Comparison of ROC curves


Use Comparison of ROC curves to test the statistical significance of the difference between the areas under different dependent ROC curves (derived from the same cases).

Required input

  • Variables: identify the variables under study.
  • Classification: select a dichotomous variable indicating diagnosis (0=negative, 1=positive). If diagnosis is coded differently than using the values 0 and 1, you can use the IF function to transform the codes into 0 and 1 values, e.g. IF(RESULT="pos",1,0).
  • Filter: (optionally) a filter to include only a subgroup of cases (e.g. AGE>21, SEX="Male").


  • DeLong et al.: use the method of DeLong et al. (1988) for the calculation of the Standard Error of the Area Under the Curve (recommended).
  • Hanley & McNeil: use the method of Hanley & McNeil (1982) for the calculation of the Standard Error of the Area Under the Curve.
  • Binomial exact Confidence Interval for the AUC: calculate exact Binomial Confidence Intervals for the Area Under the Curves (AUC) (recommended). If this option is not selected, the Confidence Intervals for the AUCs are calculated as AUC ± 1.96 SE (Standard Error). This option does not apply to the difference between two AUCs.


  • Create graph
  • Mark points corresponding to criterion values


The results for Comparison of ROC curves include:

1. The results for all variables

  • Area under the ROC curve (AUC), with standard error: this value can be interpreted as follows: an area of 0.84, for example, means that a randomly selected individual from the positive group has a test value larger than that for a randomly chosen individual from the negative group in 84% of the time (Zweig & Campbell, 1993). When the variable under study cannot distinguish between the two groups, i.e. where there is no difference between the two distributions, the area will be equal to 0.5 (the ROC curve will coincide with the diagonal). When there is a perfect separation of the values of the two groups, i.e. there is no overlapping of the distributions, the area under the ROC curve equals 1 (the ROC curve will reach the upper left corner of the plot).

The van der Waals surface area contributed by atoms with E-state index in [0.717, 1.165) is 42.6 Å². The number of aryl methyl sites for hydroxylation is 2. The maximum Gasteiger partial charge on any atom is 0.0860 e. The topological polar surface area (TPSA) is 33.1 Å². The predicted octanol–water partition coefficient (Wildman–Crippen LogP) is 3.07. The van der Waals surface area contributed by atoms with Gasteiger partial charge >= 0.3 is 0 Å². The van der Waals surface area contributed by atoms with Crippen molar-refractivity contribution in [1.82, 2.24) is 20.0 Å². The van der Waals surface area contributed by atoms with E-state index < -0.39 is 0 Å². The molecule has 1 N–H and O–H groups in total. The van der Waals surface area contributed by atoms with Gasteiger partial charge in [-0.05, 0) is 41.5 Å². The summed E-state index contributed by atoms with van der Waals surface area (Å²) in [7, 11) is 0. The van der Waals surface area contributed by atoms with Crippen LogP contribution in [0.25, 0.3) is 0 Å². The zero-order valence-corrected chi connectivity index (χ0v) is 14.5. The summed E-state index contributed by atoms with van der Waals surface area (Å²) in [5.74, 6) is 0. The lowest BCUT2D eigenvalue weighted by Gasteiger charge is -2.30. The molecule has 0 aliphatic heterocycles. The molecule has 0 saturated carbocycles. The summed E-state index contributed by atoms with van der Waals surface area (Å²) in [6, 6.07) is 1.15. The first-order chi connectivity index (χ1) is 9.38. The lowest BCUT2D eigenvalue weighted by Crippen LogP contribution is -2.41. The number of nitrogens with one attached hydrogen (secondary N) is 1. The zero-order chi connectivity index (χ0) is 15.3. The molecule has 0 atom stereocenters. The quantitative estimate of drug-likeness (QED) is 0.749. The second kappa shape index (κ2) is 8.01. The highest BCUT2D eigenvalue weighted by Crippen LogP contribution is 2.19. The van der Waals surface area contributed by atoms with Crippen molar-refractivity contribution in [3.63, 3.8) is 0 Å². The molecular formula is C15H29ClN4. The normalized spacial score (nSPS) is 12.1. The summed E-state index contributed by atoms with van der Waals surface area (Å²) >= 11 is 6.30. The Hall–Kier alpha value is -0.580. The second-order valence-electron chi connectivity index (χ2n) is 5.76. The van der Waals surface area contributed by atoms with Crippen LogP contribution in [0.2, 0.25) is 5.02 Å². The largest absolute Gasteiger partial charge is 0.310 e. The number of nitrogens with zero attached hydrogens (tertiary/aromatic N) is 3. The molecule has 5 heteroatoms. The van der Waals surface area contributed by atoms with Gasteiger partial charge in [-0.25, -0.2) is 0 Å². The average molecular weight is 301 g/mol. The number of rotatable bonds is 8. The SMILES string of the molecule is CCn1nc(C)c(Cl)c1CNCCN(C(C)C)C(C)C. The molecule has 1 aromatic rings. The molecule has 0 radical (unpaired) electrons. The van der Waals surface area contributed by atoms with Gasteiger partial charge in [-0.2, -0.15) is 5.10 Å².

• 95% confidence interval: the 95% confidence interval for the area can be used to test the hypothesis that the theoretical area is 0.5. If the confidence interval does not include the 0.5 value, then there is evidence that the laboratory test does have an ability to distinguish between the two groups.

2. Pairwise comparison of the Area under the curve for all variables

  • Difference between the areas with standard error: the difference between the two areas under the curve.
  • 95% confidence interval: the 95% confidence interval for this difference.
  • Significance level: probability of the hypothesis that the difference between the two AUCs is 0.


This graphs displays 2 or more ROC curves, allowing visual comparison.

In a ROC curve the true positive rate (Sensitivity) is plotted in function of the false positive rate (100-Specificity) for different cut-off points. Each point on the ROC plot represents a sensitivity/specificity pair corresponding to a particular decision threshold. A test with perfect discrimination (no overlap in the two distributions) has a ROC plot that passes through the upper left corner (100% sensitivity, 100% specificity). Therefore the closer the ROC plot is to the upper left corner, the higher the overall accuracy of the test (Zweig & Campbell, 1993).


  • DeLong ER, DeLong DM, Clarke-Pearson DL (1988): Comparing the areas under two or more correlated receiver operating characteristic curves: a nonparametric approach. Biometrics 44:837-845.
  • Hanley JA, Hajian-Tilaki KO (1997) Sampling variability of nonparametric estimates of the areas under receiver operating characteristic curves: an update. Academic Rediology 4:49-58.
  • Hanley JA, McNeil BJ (1982) The meaning and use of the area under a receiver operating characteristic (ROC) curve. Radiology 143:29-36.
  • Hanley JA, McNeil BJ (1983) A method of comparing the areas under receiver operating characteristic curves derived from the same cases. Radiology 148:839-843.
  • Zweig MH, Campbell G (1993) Receiver-operating characteristic (ROC) plots: a fundamental evaluation tool in clinical medicine. Clinical Chemistry 39:561-577.

See also


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